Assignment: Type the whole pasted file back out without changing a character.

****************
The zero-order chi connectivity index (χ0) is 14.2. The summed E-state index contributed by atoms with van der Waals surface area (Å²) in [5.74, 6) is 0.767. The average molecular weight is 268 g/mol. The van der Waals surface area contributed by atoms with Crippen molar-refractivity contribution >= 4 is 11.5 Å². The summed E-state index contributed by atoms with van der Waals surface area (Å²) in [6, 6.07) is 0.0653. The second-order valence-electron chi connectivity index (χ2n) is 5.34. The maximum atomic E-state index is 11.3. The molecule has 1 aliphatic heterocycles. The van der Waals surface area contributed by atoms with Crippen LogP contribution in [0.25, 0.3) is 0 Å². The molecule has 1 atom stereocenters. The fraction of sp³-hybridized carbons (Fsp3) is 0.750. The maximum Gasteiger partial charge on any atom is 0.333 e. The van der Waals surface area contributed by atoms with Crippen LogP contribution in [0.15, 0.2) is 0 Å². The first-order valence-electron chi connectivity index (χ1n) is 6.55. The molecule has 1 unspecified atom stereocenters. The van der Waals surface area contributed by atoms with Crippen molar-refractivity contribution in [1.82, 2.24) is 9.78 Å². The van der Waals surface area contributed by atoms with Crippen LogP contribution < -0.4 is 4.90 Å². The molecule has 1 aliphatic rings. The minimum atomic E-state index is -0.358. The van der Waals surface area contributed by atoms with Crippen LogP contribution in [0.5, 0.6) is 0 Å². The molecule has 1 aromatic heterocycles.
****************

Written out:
The zero-order chi connectivity index (χ0) is 14.2. The summed E-state index contributed by atoms with van der Waals surface area (Å²) in [5.74, 6) is 0.767. The average molecular weight is 268 g/mol. The van der Waals surface area contributed by atoms with Crippen molar-refractivity contribution >= 4 is 11.5 Å². The summed E-state index contributed by atoms with van der Waals surface area (Å²) in [6, 6.07) is 0.0653. The second-order valence-electron chi connectivity index (χ2n) is 5.34. The maximum atomic E-state index is 11.3. The molecule has 1 aliphatic heterocycles. The van der Waals surface area contributed by atoms with Crippen LogP contribution in [0.25, 0.3) is 0 Å². The molecule has 1 atom stereocenters. The fraction of sp³-hybridized carbons (Fsp3) is 0.750. The maximum Gasteiger partial charge on any atom is 0.333 e. The van der Waals surface area contributed by atoms with Crippen LogP contribution in [0.15, 0.2) is 0 Å². The first-order valence-electron chi connectivity index (χ1n) is 6.55. The molecule has 1 unspecified atom stereocenters. The van der Waals surface area contributed by atoms with Crippen molar-refractivity contribution in [1.82, 2.24) is 9.78 Å². The van der Waals surface area contributed by atoms with Crippen LogP contribution < -0.4 is 4.90 Å². The molecule has 1 aliphatic rings. The minimum atomic E-state index is -0.358. The van der Waals surface area contributed by atoms with Crippen LogP contribution in [0.5, 0.6) is 0 Å². The molecule has 1 aromatic heterocycles.